Line following tank without a microcontroller

This line following tank uses analog circuitry to sense where a dark line is and adjust its course. Despite the opening paragraph on the schematic page (which looks to be leftover from a past project writeup) this circuit relies on a set of transistors for motor control. [Chris] does a great job of explaining the setup in detail; it boils down to a phototransistor detecting reflected light and flipping which motor is running based on what is detected. A couple of potentiometers are included to tune up the accuracy of the circuit. There’s a short clip of the treaded-terror making a loop around the track after the break.

This is another great way to try your hand at analog circuitry. Once you’ve built the body (tank or otherwise) and line tracking circuit it can be repurposed by swapping out the brains for your next project.

Comments

  1. Joel says:

    Is it just me or does that *really* sound like manic laughter in the video?

    and I remember making these when we were about 13 at school, had to race them round a track which was pretty fun :P

  2. Alton says:

    Just a quick glance at this article makes me think of the BEAM robotics from years ago. I’m glad to see that people still make things (including robotics), without using microcontrollers (as simple as they can make things). Nice.

  3. biozz says:

    reminds me of the robotic kits i would make when i was a kid that were line following using all passive and analog devices
    personally non-microcontroller robotics is old news to me they have been around longer than microcontroller robotics
    but for thoes who have not seen these robotics try it! … if done right they almost never mess up XD

  4. MS3FGX says:

    I remember Edmund Scientific having a kit just like this back before they got…silly.

  5. Banjohat says:

    Very nice writeup of the project! i love the completeness with parts list and building guide! nice project!

  6. DanG says:

    We used to build these in a LEGO Robotics course I taught for kids about a decade ago. Lots of fun.

  7. Eric says:

    It’s only a matter of time before someone puts together a racing league for these things. Like Solo Racing and Autocross for robots.. sounds like fun to me!

  8. yep, it sounds like a laughing hyena… but works like a charm :-)

  9. npc says:

    bah, line straddling would be simpler.. and better chance of taking out neighbors if eyes are set wide enough.

  10. tantris says:

    wonderful!
    the best write up, i have seen in a long time. great pictuers, good explanations. not just the usual look-whative-done-video, this is something one can try with kids on a rainy sunday.
    great!!
    all my annoyance about instructables -this makes up for everything.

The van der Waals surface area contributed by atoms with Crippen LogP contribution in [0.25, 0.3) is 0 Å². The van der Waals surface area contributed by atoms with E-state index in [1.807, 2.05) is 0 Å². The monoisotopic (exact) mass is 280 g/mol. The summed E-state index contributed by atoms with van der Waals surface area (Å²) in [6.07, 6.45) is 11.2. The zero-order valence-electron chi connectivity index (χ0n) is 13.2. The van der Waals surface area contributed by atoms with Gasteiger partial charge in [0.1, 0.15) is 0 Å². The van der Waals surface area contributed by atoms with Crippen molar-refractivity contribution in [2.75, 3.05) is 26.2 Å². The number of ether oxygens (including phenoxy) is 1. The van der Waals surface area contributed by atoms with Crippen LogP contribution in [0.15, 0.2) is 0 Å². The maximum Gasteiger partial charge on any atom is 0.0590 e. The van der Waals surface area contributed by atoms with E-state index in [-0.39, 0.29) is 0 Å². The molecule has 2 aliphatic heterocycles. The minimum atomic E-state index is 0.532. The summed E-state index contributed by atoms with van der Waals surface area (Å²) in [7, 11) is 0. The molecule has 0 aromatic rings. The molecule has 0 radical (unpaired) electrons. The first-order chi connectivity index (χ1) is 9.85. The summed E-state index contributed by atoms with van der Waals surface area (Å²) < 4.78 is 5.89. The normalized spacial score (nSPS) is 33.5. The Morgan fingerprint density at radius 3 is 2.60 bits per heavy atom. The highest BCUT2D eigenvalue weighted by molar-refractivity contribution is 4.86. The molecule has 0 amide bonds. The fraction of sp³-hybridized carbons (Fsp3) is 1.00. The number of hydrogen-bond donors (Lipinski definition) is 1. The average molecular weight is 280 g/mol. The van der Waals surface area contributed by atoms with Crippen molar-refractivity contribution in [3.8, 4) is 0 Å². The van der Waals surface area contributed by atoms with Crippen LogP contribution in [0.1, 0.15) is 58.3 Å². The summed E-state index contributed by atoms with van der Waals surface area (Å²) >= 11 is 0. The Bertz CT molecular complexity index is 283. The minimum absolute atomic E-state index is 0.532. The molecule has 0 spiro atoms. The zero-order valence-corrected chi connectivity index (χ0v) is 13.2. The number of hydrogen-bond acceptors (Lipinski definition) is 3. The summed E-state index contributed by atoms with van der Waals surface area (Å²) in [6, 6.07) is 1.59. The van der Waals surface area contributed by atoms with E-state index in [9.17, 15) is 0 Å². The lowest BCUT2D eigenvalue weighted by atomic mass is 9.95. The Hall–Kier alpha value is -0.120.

11. vonskippy says:

    I always wonder why Myth Busters don’t use a similar setup instead of their clunky RC controllers. Half their car stunts are fubar’d because they can’t hit the ramp/other car/etc straight on.

  12. strider_mt2k says:

    Ah Edmund…I live within driving distance of Barrington.

    Good times, good times.

  13. Wibble says:

    Anyone else think it looks like a naked bigtrak:D

  14. Chris says:

    @vonskippy: Because so much potential speed is lost in the terrible jerking motions of line-followers.

  15. JohnSmith says:

    I have to admit I wonder about mythbusters too. Grant is supposed to be an EE, so I’m surprised that they never manage to build a good steering and control system.

  16. Matt says:

    This was probably the most fun project I did in first year compsci. We started off with a basic breadboard, sensors, and wires, and had to make the car successfully follow a line. then we swapped out our circuitry for a microcontroller, and had to reproduce the same effect with assembler.

    If you got the code working, there were bonus points for the most efficient and smooth line tracking – they had a bunch of pre-prepared lines designed to throw your car off the scent.

  17. echodelta says:

    Fifty to a hundred years ago. It was done.
    Calculus. Friends don’t let friends derive drunk. Your results will be all over the place.

  18. Jim says:

    … for anyone who hasn’t read Braitenberg’s book, “Vehicles” I’d highly recommend it… You can get full text from a link on the Wiki page.

  19. Dr.Evil says:

    What can possibly be more awesome than driving a car or bigger verhicle with a RC remote….

    the mythbusters team has the best job ever!

  20. Janek says:

    I remember reading about this kind of “robot” in electronics book from the 80’s :)

  21. Alan says:

    Hey, I made one of those: http://projects.iamtheb.org/line_follower.shtml

    Also no uC, but with an ultrasonic pre-crash sensor too.

  22. Circuitmage says:

    Nice base! Same base as my bot. Tank treads are awesome.

  23. genan says:

    what the connect sensor to easy pic v7

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